Is the Deputy pressing his amendment?

Yes, I am.

May I just say that section 103 deals with the Savings Bank?

Question: "That the words proposed to be deleted stand" put and declared carried.
Amendment declared lost.

If you would allow me, Sir, earlier this morning we dealt with amendments Nos. 1 and 4 which, following Deputy O'Sullivan's intervention about the interpretation of the word "domestic" I withdrew. I have since had an opportunity of consulting the parliamentary draftsman on the subject. He does not think that the construction that Deputy O'Sullivan put on it could be put on it. He thinks that the word "household" would be equally acceptable.

Therefore if the House is agreeable — and I have consulted the Opposition about this — in amendments Nos. 1 and 4 we would substitute the word "household" for the word "domestic".

If the House is agreeable we can recommit sections 12 and 14.

Bill recommitted in respect of amendment No. 1.

I move amendment No. 1:

In page 13, line 45, to delete "and social" and substitute ", social and household".

Amendment agreed to.
Amendment reported.
Bill recommitted in respect of amendment No. 4.

I move amendment No. 4:

In page 14, line 43, to delete "and social" and substitute ", social and household".

Amendment agreed to.
Amendment reported.

On a point of information, can the Minister say whether he can do anything further on the question of security of tenure?

I am committed to looking at it again. I have worked very hard on that section for many months.

Amendment No. 24 in the name of the Minister. As amendments Nos. 24 and 25 are related, by agreement, they may be discussed together.

I move amendment No. 24:

In page 37, line 28, after "company" to insert "except in relation to the printing thereof at the request of the company".

Section 67 deals with money orders and postal orders. Subsection (4) reads:

(4) The Revenue Commissioners shall not have or exercise any functions in relation to postal orders or money orders issued by the company.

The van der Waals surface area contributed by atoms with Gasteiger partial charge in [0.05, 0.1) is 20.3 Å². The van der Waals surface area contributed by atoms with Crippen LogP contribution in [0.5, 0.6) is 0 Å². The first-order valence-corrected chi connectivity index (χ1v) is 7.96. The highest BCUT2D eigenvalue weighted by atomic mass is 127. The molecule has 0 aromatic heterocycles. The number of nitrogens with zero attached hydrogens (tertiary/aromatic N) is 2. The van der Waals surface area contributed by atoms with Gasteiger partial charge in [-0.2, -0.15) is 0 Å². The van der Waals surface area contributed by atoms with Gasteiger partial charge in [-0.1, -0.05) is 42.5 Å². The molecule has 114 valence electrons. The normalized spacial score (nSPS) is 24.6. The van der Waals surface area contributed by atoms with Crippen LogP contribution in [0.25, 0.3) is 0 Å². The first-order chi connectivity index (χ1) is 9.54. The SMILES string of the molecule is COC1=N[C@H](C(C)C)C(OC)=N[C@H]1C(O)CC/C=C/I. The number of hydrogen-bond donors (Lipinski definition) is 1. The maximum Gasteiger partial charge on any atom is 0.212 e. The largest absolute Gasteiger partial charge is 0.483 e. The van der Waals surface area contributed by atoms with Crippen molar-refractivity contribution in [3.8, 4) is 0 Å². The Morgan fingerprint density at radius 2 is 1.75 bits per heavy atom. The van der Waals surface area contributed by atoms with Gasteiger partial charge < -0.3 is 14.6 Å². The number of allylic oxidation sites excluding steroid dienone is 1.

—as the poundage on such orders will not be State revenue. The Revenue Commissioners have certain statutory functions in relation to money and postal orders because the poundage thereon is State revenue. Such functions relate in the main to prosecution of offences in relation to such orders.

The purpose of this amendment is to ensure that subsection (4) will not prevent the Revenue Commissioners from having operational functions in relation to the printing of money and postal orders at the request of An Post. Such work is undertaken by the Revenue Commissioners at present on behalf of the Minister for Posts and Telegraphs. There is no reason why they should not continue to undertake such work if An Post want them to do so.

A similar amendment arises on section 68 of the Bill in relation to postage stamps. A somewhat similar provision for the Commissioners of Public Works is contained already in section 52 of the Bill. In fact it is just to enable the Revenue Commissioners to print.

Amendment agreed to.

I move amendment No. 25:

In page 38, line 2, after "company" to insert "except in relation to the printing thereof at the request of the company".

Amendment agreed to.

Amendment No. 26 has been discussed already with amendment No. 19 which was lost.

I move amendment No. 26:

In page 39, to delete lines 23 to 37.

Is the Deputy pressing his amendment?

Question: "That the words proposed to be deleted stand" put and declared carried.
Amendment declared lost.

Amendment No. 27 in the name of Deputy Leyden. Amendments Nos. 28, 29, 30 and 31 are related and, by agreement, may be discussed together.

I move amendment No. 27:

In page 40, line 23, to delete "may by order empower" and substitute "shall give exclusive power to".